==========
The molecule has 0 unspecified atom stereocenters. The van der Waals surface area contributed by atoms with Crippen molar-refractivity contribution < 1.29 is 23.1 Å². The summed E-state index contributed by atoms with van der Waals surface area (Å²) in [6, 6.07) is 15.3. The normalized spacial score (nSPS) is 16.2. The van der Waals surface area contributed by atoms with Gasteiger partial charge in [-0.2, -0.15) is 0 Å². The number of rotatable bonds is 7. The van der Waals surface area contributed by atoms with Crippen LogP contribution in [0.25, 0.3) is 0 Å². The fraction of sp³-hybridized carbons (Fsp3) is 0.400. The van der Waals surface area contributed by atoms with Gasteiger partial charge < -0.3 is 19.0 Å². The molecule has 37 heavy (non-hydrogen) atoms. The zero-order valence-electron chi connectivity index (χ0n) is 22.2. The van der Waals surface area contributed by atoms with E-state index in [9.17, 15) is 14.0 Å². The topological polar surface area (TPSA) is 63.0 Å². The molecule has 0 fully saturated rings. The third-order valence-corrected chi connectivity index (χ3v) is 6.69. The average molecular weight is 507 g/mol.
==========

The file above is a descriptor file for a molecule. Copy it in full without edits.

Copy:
The molecule has 0 unspecified atom stereocenters. The van der Waals surface area contributed by atoms with Crippen molar-refractivity contribution < 1.29 is 23.1 Å². The summed E-state index contributed by atoms with van der Waals surface area (Å²) in [6, 6.07) is 15.3. The normalized spacial score (nSPS) is 16.2. The van der Waals surface area contributed by atoms with Gasteiger partial charge in [-0.2, -0.15) is 0 Å². The number of rotatable bonds is 7. The van der Waals surface area contributed by atoms with Crippen LogP contribution in [0.25, 0.3) is 0 Å². The fraction of sp³-hybridized carbons (Fsp3) is 0.400. The van der Waals surface area contributed by atoms with Gasteiger partial charge < -0.3 is 19.0 Å². The molecule has 37 heavy (non-hydrogen) atoms. The zero-order valence-electron chi connectivity index (χ0n) is 22.2. The van der Waals surface area contributed by atoms with E-state index in [9.17, 15) is 14.0 Å². The topological polar surface area (TPSA) is 63.0 Å². The molecule has 0 fully saturated rings. The third-order valence-corrected chi connectivity index (χ3v) is 6.69. The average molecular weight is 507 g/mol.